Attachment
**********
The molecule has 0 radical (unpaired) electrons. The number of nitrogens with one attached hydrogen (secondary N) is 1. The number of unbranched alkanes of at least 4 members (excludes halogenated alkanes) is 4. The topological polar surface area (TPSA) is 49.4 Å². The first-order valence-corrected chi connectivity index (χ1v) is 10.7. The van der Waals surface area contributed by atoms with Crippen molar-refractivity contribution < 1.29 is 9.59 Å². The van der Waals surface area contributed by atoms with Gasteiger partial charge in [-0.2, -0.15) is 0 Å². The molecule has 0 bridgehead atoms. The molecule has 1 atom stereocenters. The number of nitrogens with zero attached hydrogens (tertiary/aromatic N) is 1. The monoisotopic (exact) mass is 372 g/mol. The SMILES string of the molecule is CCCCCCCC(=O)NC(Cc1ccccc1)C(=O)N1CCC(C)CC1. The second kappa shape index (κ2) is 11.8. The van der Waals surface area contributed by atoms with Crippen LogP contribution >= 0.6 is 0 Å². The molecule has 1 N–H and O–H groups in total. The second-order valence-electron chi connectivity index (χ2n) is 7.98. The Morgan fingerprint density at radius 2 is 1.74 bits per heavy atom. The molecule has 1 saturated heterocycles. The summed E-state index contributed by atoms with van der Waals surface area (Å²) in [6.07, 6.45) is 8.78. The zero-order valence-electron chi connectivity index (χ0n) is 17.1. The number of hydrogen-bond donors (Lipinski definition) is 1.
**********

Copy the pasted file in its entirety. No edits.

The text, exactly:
The molecule has 0 radical (unpaired) electrons. The number of nitrogens with one attached hydrogen (secondary N) is 1. The number of unbranched alkanes of at least 4 members (excludes halogenated alkanes) is 4. The topological polar surface area (TPSA) is 49.4 Å². The first-order valence-corrected chi connectivity index (χ1v) is 10.7. The van der Waals surface area contributed by atoms with Crippen molar-refractivity contribution < 1.29 is 9.59 Å². The van der Waals surface area contributed by atoms with Gasteiger partial charge in [-0.2, -0.15) is 0 Å². The molecule has 0 bridgehead atoms. The molecule has 1 atom stereocenters. The number of nitrogens with zero attached hydrogens (tertiary/aromatic N) is 1. The monoisotopic (exact) mass is 372 g/mol. The SMILES string of the molecule is CCCCCCCC(=O)NC(Cc1ccccc1)C(=O)N1CCC(C)CC1. The second kappa shape index (κ2) is 11.8. The van der Waals surface area contributed by atoms with Crippen LogP contribution >= 0.6 is 0 Å². The molecule has 1 N–H and O–H groups in total. The second-order valence-electron chi connectivity index (χ2n) is 7.98. The Morgan fingerprint density at radius 2 is 1.74 bits per heavy atom. The molecule has 1 saturated heterocycles. The summed E-state index contributed by atoms with van der Waals surface area (Å²) in [6.07, 6.45) is 8.78. The zero-order valence-electron chi connectivity index (χ0n) is 17.1. The number of hydrogen-bond donors (Lipinski definition) is 1.